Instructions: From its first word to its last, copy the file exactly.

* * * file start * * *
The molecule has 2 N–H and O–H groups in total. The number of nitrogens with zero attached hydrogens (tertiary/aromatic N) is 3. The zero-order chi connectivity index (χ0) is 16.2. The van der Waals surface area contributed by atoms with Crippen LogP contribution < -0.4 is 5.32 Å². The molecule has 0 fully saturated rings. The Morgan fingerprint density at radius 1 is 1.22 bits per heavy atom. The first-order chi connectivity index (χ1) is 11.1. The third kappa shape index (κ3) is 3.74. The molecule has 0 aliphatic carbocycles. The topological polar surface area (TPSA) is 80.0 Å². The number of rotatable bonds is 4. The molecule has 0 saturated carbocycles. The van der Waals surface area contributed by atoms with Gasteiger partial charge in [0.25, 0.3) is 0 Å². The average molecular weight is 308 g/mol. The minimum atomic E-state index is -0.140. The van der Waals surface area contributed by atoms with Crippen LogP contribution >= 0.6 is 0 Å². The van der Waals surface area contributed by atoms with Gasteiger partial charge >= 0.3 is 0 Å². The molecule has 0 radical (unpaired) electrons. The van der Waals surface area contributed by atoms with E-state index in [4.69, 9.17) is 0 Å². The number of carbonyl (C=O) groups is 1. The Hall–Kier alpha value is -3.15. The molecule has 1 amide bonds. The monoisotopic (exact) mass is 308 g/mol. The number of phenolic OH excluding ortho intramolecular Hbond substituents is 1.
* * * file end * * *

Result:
The molecule has 2 N–H and O–H groups in total. The number of nitrogens with zero attached hydrogens (tertiary/aromatic N) is 3. The zero-order chi connectivity index (χ0) is 16.2. The van der Waals surface area contributed by atoms with Crippen LogP contribution < -0.4 is 5.32 Å². The molecule has 0 fully saturated rings. The Morgan fingerprint density at radius 1 is 1.22 bits per heavy atom. The first-order chi connectivity index (χ1) is 11.1. The third kappa shape index (κ3) is 3.74. The molecule has 0 aliphatic carbocycles. The topological polar surface area (TPSA) is 80.0 Å². The number of rotatable bonds is 4. The molecule has 0 saturated carbocycles. The van der Waals surface area contributed by atoms with Gasteiger partial charge in [0.25, 0.3) is 0 Å². The average molecular weight is 308 g/mol. The minimum atomic E-state index is -0.140. The van der Waals surface area contributed by atoms with Crippen LogP contribution >= 0.6 is 0 Å². The van der Waals surface area contributed by atoms with Gasteiger partial charge >= 0.3 is 0 Å². The molecule has 0 radical (unpaired) electrons. The van der Waals surface area contributed by atoms with E-state index in [4.69, 9.17) is 0 Å². The number of carbonyl (C=O) groups is 1. The Hall–Kier alpha value is -3.15. The molecule has 1 amide bonds. The monoisotopic (exact) mass is 308 g/mol. The number of phenolic OH excluding ortho intramolecular Hbond substituents is 1.